In these cases, church is in one location, and the central plaza is in another.

Misantla is that Way
The church is up on the hill about a block away from the town plaza.

This means it is a very old town that goes back to the times before the beginnings of the Spanish Empire in what is now called Mexico.
The Entrance
Veracruz was the Lynch Pin
Mexico was one of the primary players in the Spanish Empire.

The area around Veracruz, was the lynch pin in the greater part of the administrative and logistics system for about 300 years.

Most of the wealth and treasure of the empire had to pass through the port on its way to Spain.
Spanish Windows
Remnants of the Spanish Empire
The Spanish Empire is still present today, even in little towns in the remote corners of Mexico like Misantla where very few Americans visit.

You can see it in the architecture of the churches and the religion they left, and of course, the people still speak the language of the once glorious empire.

After visiting the church on the hill, we took the steps past a little park, down to the plaza to take a look around.
Little Park
Little Park
Ice Cream Vendor
The End of the Empire in 1898
The end of the Spanish Empire finally came in 1898, with their defeat at the hands of the United States.

The other nations of Spanish America had declared their independence a little less than 100 years earlier and had been on their own.

With that, Cuba, the Philippines, and Puerto Rico came under the power of the US. A few years later, each chose to become independent countries except Puerto Rico.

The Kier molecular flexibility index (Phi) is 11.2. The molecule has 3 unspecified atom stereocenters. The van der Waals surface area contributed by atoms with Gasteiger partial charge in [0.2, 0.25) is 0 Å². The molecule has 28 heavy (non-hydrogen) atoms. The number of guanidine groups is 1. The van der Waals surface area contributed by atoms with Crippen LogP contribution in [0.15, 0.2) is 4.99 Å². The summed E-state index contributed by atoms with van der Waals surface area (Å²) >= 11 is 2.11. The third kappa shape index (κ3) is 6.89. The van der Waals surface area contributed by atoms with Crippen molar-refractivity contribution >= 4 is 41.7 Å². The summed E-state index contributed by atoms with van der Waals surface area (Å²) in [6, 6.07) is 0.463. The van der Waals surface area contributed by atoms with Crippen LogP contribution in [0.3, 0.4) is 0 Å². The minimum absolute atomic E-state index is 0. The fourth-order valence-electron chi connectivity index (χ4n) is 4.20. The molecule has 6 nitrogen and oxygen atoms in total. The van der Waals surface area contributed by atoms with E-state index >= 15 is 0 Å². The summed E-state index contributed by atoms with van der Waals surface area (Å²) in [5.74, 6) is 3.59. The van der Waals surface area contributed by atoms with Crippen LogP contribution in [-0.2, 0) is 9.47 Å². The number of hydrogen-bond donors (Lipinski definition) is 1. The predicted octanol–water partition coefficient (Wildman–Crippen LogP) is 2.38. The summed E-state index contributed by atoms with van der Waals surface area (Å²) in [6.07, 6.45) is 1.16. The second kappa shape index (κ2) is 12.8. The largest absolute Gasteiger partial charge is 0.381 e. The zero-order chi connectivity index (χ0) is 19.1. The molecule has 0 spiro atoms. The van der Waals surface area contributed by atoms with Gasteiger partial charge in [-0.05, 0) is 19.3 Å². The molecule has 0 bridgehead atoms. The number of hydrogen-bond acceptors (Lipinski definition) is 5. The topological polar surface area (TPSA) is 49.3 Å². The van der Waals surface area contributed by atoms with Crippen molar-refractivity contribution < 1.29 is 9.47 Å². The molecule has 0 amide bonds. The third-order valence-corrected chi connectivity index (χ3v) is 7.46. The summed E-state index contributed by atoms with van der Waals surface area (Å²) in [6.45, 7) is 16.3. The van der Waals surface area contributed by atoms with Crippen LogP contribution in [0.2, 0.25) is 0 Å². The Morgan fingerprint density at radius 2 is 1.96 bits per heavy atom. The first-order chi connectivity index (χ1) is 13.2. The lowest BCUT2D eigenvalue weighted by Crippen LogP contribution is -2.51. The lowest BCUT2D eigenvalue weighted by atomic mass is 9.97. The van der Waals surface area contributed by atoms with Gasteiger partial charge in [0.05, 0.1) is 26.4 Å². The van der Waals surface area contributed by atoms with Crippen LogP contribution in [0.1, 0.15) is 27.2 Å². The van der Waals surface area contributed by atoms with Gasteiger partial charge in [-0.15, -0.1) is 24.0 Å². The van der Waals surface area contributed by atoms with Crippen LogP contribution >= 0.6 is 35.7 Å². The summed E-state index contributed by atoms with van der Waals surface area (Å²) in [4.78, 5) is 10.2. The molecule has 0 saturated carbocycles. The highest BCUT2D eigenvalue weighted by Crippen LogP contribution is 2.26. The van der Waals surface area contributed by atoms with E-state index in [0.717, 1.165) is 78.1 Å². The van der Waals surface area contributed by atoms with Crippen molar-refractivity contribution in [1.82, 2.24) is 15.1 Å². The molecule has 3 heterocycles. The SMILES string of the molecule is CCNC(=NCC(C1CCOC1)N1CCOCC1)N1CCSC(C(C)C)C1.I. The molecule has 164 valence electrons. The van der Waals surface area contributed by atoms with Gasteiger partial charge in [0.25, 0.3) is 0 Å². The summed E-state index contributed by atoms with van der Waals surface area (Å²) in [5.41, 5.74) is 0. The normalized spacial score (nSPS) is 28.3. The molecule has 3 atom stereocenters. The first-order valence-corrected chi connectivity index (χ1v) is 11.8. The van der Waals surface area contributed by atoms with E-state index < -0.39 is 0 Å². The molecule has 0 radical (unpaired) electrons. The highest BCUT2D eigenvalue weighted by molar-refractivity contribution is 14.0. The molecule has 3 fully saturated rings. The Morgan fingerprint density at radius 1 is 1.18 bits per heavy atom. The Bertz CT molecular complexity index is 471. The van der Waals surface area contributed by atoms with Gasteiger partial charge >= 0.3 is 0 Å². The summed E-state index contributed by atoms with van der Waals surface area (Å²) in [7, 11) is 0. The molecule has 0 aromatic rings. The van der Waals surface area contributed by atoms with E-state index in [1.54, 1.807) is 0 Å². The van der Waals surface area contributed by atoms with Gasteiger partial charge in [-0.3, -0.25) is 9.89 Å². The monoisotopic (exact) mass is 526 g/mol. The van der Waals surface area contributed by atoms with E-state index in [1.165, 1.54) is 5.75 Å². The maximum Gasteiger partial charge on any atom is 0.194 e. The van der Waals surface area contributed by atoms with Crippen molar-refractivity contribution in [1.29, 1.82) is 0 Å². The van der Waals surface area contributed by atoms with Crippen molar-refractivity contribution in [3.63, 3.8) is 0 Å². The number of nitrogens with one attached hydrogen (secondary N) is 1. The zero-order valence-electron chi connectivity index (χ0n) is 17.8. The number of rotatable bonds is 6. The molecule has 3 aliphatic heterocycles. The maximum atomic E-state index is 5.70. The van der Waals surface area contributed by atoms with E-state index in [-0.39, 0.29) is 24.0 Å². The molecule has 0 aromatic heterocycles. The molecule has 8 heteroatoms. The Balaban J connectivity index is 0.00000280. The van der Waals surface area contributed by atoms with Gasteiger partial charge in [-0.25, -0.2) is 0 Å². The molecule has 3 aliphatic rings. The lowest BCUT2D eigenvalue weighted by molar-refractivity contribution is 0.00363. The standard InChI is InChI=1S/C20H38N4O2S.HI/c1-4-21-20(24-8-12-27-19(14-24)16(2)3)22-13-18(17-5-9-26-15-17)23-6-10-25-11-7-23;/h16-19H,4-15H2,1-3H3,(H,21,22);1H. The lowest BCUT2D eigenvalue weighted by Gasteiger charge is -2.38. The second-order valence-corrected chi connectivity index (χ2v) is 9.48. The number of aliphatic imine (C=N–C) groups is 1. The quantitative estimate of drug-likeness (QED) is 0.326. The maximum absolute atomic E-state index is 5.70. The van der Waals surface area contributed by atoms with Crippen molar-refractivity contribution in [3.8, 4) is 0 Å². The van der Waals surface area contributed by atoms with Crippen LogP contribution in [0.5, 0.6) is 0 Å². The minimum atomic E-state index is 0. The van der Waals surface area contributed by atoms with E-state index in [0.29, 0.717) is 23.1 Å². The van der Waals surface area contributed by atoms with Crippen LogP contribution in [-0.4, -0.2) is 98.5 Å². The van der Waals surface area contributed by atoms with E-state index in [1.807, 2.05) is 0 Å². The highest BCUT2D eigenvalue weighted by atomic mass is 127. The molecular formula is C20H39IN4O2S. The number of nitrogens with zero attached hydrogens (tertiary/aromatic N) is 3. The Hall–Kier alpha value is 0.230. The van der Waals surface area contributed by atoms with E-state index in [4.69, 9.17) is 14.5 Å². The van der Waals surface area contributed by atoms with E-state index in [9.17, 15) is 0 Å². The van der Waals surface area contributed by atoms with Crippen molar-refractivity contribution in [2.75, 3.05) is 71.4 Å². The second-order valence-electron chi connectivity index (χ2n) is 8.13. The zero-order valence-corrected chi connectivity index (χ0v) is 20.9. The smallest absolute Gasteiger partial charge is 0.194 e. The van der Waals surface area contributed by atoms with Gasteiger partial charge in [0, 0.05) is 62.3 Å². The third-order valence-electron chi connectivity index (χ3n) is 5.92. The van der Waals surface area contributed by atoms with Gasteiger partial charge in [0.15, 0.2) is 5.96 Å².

But until 1898, these 3 countries were considered provinces of Spain.
La Michoacana Ice Cream
The Main Roads in Veracruz
Misantla was along one of the early Totonaco trade routes and later during 400 years of the Spanish Empire, became an important secondary north road to the coast at Nautla from Xalapa.

The two primary roads were from Veracruz to Mexico City, through Xalapa and through Orizaba. The coastal road from Veracruz north to Nautla didn´t come about until the 20th Century.

Along this road passed the people of many countries, mostly the Spanish and the French troops set up an outpost here in the 1860´s.
City Hall
To Protect and Serve
More Ice Cream
Primary Point of Defense
Misantla became an important defense point against invasions from the sea from the port of Nautla.

Nautla was one of the major supply points for arms during the Independence in Mexico.

Now, like many of the small towns near the coast, the economy is based on sugar cane and cattle.

About all there is to do here now is to go to get a shoeshine, and have an ice cream cone.
The Plaza in Misantla
The Plaza
The city government buildings dominate the plaza. In the center nestled among the trees is a 19th century kiosk or band stand.People come to the plaza to talk with friends or get a shoe shine, and enjoy the nice November weather.

We sat on a park bench for awhile, and listened to the music coming from the radio of one of the shoe shine stands imagining what Misantla must have looked like centuries ago when the buildings in front of us were built.

Or Maybe Get a Shoe Shine
For awhile we sat there talking about the original families who occupied these homes now converted into small businesses.
I decided to get a shoe shine, and later joined the rest of my friends for a chocolate ice cream cone. Chocolate is my favorite.

Later that night, we took the coast road back to Nautla to spend the night on the Costa Esmeralda.

Exploring the small towns around the state of Veracruz where you can find the remnants of one of the wealthiest empires in the history of mankind isn´t all that difficult. All you need is a little time.

They are there, if you look hard enough, probably next to an ice cream or shoe shine stand.